OLD BRIDGE, N.J. (AP) — An ex-Marine wearing desert camouflage opened fire at a New Jersey supermarket early Friday, killing two of his co-workers and himself as other terrified store employees ran for cover, authorities said.
Terence Tyler, 23, left his shift at a Pathmark store in Old Bridge Township around 3:30 a.m., drove off and returned 20 minutes later to the closed store with a handgun and an assault rifle similar to an AK-47, Middlesex County Prosecutor Bruce Kaplan said. About 12 to 14 workers were still there.
He first fired outside the store at an employee, who ran inside and warned co-workers as Tyler kept firing and entered the store, Kaplan said. Tyler stopped at one of the supermarket aisles and fired at five other workers, killing 18-year-old Christina LoBrutto and a 24-year-old Bryan Breen as other workers hid, officials said.
“I do not believe that they were specifically targeted. I believe everybody in the store was a target,” said Kaplan.
After firing at least 16 shots, the gunman then drew his handgun and killed himself, the prosecutor said.
Tyler was discharged from the Marines in 2010 after just under two years in the service, the Marines said. His uncle, Christopher Dyson, said he left after suffering from depression.
But Tyler, who lived with his uncle, also a Pathmark employee, was happy with how well he was getting paid, Dyson said. “He wasn’t sad,” he said. “I don’t know what triggered him to do what he did.”
His cousin, Shanteya Dyson, who lives in New York, said Tyler had been hospitalized during his time with the Marines, and was never happy there.
The cousin said Tyler, whose father died when he was young, had not been the same since his mother died of cancer about five years ago.
“That was his best friend. He was always a quiet guy. But he got more quiet. He really didn’t speak at all. He was just blank,” said the 26-year-old Dyson. “I wish it didn’t turn out this way.”
At the top of a Facebook page for a Terence Tyler who says he served in the Marines the same dates as the shooter has this slogan: “Be optimistic. All the people you hate are going to eventually die.”
Tyler moved to an apartment near the Pathmark earlier this summer, neighbors said. Kaplan said he had worked for less than two weeks at the store.
Tyler, an infantryman from Brooklyn, never served overseas, said Marine spokeswoman Capt. Kendra Motz. She wouldn’t comment on the circumstances of his discharge.
Pathmark worker Miranda Miranda said she steered clear of Tyler. “The way he looked at me, he gave me an uneasy vibe,” she said.
Miranda had regularly worked the overnight shift on Thursday but said LoBrutto agreed to take over the shift for her a few weeks ago.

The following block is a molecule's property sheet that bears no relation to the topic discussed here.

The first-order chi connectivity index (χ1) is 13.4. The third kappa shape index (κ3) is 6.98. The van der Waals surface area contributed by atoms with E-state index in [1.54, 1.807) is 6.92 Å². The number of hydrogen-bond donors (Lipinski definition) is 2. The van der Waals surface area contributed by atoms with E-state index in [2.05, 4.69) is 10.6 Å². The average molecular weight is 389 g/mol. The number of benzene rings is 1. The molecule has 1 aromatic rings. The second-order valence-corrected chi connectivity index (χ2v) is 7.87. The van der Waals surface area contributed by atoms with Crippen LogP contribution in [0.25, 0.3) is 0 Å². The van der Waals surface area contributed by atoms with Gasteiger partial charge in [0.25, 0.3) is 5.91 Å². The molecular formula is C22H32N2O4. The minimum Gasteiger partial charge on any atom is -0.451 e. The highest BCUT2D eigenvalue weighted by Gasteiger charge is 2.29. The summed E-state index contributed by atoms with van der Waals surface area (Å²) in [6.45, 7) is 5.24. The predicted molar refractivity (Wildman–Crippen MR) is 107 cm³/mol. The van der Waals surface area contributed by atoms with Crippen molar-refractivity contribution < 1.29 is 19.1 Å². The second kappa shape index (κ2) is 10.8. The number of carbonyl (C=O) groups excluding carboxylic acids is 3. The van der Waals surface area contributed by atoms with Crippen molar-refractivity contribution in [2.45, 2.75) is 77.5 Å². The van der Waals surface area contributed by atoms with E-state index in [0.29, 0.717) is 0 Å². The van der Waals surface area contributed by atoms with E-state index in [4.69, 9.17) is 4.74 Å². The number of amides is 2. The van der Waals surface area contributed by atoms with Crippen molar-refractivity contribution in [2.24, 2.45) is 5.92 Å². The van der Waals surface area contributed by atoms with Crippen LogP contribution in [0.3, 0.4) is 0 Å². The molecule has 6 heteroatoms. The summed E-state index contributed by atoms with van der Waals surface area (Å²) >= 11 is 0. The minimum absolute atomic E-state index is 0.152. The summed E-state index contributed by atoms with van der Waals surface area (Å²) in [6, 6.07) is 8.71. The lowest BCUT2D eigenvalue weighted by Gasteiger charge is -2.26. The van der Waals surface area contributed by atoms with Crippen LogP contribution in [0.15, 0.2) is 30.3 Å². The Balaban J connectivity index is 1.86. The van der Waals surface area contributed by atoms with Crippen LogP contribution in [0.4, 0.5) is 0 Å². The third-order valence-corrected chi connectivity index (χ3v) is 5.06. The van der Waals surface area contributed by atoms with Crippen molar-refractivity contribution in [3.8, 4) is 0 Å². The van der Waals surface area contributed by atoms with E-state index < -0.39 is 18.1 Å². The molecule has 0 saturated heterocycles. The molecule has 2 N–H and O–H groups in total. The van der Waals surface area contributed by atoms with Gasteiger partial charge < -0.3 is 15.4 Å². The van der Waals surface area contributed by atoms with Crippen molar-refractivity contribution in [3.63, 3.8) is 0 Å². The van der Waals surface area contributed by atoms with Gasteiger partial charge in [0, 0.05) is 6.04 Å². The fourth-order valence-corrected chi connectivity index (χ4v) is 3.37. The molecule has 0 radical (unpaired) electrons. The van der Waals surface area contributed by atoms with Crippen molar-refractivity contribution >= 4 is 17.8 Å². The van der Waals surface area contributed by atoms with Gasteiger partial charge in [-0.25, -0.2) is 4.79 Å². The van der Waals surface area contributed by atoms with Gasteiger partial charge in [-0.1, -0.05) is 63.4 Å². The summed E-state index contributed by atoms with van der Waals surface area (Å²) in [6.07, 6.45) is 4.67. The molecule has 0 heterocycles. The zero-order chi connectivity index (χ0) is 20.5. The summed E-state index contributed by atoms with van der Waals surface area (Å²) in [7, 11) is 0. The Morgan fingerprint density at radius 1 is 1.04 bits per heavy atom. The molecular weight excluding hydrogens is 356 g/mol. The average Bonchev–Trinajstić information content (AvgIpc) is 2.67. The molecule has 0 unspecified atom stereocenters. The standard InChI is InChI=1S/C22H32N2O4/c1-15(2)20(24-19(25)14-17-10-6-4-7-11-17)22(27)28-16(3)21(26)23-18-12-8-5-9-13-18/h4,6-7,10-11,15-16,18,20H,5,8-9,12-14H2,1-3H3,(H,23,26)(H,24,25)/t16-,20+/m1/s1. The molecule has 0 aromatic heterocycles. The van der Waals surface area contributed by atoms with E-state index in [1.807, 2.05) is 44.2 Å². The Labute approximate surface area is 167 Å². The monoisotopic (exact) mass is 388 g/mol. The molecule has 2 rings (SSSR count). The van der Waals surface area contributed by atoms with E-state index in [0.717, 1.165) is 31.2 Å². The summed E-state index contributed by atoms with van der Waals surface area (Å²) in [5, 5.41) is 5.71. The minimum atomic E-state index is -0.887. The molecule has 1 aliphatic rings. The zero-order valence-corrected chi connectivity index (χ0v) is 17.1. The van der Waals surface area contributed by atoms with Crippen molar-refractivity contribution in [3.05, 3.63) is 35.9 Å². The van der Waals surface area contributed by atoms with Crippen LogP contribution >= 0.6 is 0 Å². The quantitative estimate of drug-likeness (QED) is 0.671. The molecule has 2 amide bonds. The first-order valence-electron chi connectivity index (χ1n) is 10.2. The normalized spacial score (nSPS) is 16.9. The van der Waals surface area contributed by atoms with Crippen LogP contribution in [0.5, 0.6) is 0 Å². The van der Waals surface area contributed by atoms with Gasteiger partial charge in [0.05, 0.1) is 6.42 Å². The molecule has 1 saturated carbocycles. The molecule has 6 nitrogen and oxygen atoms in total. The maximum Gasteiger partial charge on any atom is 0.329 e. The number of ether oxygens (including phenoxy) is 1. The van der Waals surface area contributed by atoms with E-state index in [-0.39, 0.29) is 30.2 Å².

“Right now, all I know is what keeps coming into my mind,” she said. “That could’ve been me.”
Tyler spent the July 4 weekend drinking at Jersey shore bars with Manase Acheantong, who said Tyler was his friend’s cousin.
“We went out. We had drinks. He was a normal kid. He didn’t start no fights. He didn’t seem crazy,” said Acheantong, 25, of Old Bridge.
John Niccollai, president of a foodworkers union that represents some store employees, said Pathmark officials and workers told him the gunman wore military clothing and had just punched out for the night before coming back into the store and opening fire.
Many of the employees escaped gunfire, Niccollai said, when an assistant manager, “who I would view as a hero,” helped many workers to get out of the store through the back door.
Kaplan and police walked through the shooting scene at the supermarket Friday morning, with two long windows in the front completely shot through. Police kept onlookers away; a number of vehicles were in the parking lot outside, along with police cars. Two bodies were removed from the store Friday afternoon.
The store and its parking lot were closed.
A spokeswoman for Pathmark’s parent company, Montvale-based Great Atlantic & Pacific Tea Co. said Friday the company is “deeply saddened” by the shooting and is cooperating with investigators.
“We express our deepest sympathies to the families of the victims and our appreciation to local law enforcement,” spokeswoman Mary Connor said.
Old Bridge is a bedroom community of about 65,000 just across the Raritan Bay from New York City’s Staten Island.
A vigil was planned Friday at Old Bridge School for LoBrutto and Breen, who both graduated from the school. LoBrutto, who was a horn player in the school band, graduated this year, Schools Superintendent Timothy Brennan said. Breen graduated in 2006.
Sixteen-year-old Jessica Ruano knew Christina from school. “She was a really bubbly girl,” Ruano said. “She was silly. She was sweet.”
(TM and © Copyright 2012 CBS Radio Inc. and its relevant subsidiaries. CBS RADIO and EYE Logo TM and Copyright 2012 CBS Broadcasting Inc. Used under license. All Rights Reserved. This material may not be published, broadcast, rewritten or redistributed. The AssociatedPress contributed to this report.)